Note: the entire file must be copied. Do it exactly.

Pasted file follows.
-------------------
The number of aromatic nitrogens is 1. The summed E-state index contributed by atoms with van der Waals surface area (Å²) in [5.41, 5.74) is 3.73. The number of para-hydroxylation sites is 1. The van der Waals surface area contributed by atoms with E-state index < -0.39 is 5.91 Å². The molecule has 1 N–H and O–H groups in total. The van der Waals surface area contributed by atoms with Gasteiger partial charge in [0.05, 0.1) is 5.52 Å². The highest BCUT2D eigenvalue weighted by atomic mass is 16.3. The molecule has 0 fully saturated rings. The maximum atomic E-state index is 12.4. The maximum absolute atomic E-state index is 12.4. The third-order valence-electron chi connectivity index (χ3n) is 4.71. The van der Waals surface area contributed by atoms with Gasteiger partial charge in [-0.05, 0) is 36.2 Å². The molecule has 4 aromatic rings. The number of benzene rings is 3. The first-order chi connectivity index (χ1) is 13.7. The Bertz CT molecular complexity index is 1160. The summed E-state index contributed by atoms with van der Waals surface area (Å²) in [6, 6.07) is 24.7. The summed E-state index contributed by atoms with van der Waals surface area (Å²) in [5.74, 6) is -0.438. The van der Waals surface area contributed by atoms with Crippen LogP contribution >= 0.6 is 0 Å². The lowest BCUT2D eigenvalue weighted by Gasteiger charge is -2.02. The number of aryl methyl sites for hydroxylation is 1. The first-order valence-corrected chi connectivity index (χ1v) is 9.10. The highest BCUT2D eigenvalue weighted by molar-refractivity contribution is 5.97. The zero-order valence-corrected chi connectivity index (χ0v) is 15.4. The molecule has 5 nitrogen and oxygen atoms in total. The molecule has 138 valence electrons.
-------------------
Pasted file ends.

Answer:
The number of aromatic nitrogens is 1. The summed E-state index contributed by atoms with van der Waals surface area (Å²) in [5.41, 5.74) is 3.73. The number of para-hydroxylation sites is 1. The van der Waals surface area contributed by atoms with E-state index < -0.39 is 5.91 Å². The molecule has 1 N–H and O–H groups in total. The van der Waals surface area contributed by atoms with Gasteiger partial charge in [0.05, 0.1) is 5.52 Å². The highest BCUT2D eigenvalue weighted by atomic mass is 16.3. The molecule has 0 fully saturated rings. The maximum atomic E-state index is 12.4. The maximum absolute atomic E-state index is 12.4. The third-order valence-electron chi connectivity index (χ3n) is 4.71. The van der Waals surface area contributed by atoms with Gasteiger partial charge in [-0.05, 0) is 36.2 Å². The molecule has 4 aromatic rings. The number of benzene rings is 3. The first-order chi connectivity index (χ1) is 13.7. The Bertz CT molecular complexity index is 1160. The summed E-state index contributed by atoms with van der Waals surface area (Å²) in [6, 6.07) is 24.7. The summed E-state index contributed by atoms with van der Waals surface area (Å²) in [5.74, 6) is -0.438. The van der Waals surface area contributed by atoms with Crippen LogP contribution >= 0.6 is 0 Å². The lowest BCUT2D eigenvalue weighted by Gasteiger charge is -2.02. The number of aryl methyl sites for hydroxylation is 1. The first-order valence-corrected chi connectivity index (χ1v) is 9.10. The highest BCUT2D eigenvalue weighted by molar-refractivity contribution is 5.97. The zero-order valence-corrected chi connectivity index (χ0v) is 15.4. The molecule has 5 nitrogen and oxygen atoms in total. The molecule has 138 valence electrons.